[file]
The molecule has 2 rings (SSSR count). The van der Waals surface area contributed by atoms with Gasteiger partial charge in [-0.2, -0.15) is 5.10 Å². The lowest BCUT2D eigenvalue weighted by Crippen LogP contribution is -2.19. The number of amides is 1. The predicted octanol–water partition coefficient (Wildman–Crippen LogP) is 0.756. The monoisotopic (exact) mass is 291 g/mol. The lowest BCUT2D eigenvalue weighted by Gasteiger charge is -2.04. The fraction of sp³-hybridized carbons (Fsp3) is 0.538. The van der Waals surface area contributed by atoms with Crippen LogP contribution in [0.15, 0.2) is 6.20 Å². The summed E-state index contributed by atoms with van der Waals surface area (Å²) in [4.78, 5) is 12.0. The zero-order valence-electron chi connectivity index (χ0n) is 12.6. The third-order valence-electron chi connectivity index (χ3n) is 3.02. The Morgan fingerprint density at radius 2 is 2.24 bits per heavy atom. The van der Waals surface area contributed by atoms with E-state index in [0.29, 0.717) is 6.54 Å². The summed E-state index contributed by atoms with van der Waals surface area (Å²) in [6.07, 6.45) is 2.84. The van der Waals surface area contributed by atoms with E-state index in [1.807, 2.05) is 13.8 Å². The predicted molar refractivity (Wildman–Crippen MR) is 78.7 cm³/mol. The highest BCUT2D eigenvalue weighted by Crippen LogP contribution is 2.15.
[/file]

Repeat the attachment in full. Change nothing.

The molecule has 2 rings (SSSR count). The van der Waals surface area contributed by atoms with Gasteiger partial charge in [-0.2, -0.15) is 5.10 Å². The lowest BCUT2D eigenvalue weighted by Crippen LogP contribution is -2.19. The number of amides is 1. The predicted octanol–water partition coefficient (Wildman–Crippen LogP) is 0.756. The monoisotopic (exact) mass is 291 g/mol. The lowest BCUT2D eigenvalue weighted by Gasteiger charge is -2.04. The fraction of sp³-hybridized carbons (Fsp3) is 0.538. The van der Waals surface area contributed by atoms with Crippen LogP contribution in [0.15, 0.2) is 6.20 Å². The summed E-state index contributed by atoms with van der Waals surface area (Å²) in [4.78, 5) is 12.0. The zero-order valence-electron chi connectivity index (χ0n) is 12.6. The third-order valence-electron chi connectivity index (χ3n) is 3.02. The Morgan fingerprint density at radius 2 is 2.24 bits per heavy atom. The van der Waals surface area contributed by atoms with E-state index in [0.29, 0.717) is 6.54 Å². The summed E-state index contributed by atoms with van der Waals surface area (Å²) in [6.07, 6.45) is 2.84. The van der Waals surface area contributed by atoms with E-state index in [1.807, 2.05) is 13.8 Å². The predicted molar refractivity (Wildman–Crippen MR) is 78.7 cm³/mol. The highest BCUT2D eigenvalue weighted by Crippen LogP contribution is 2.15.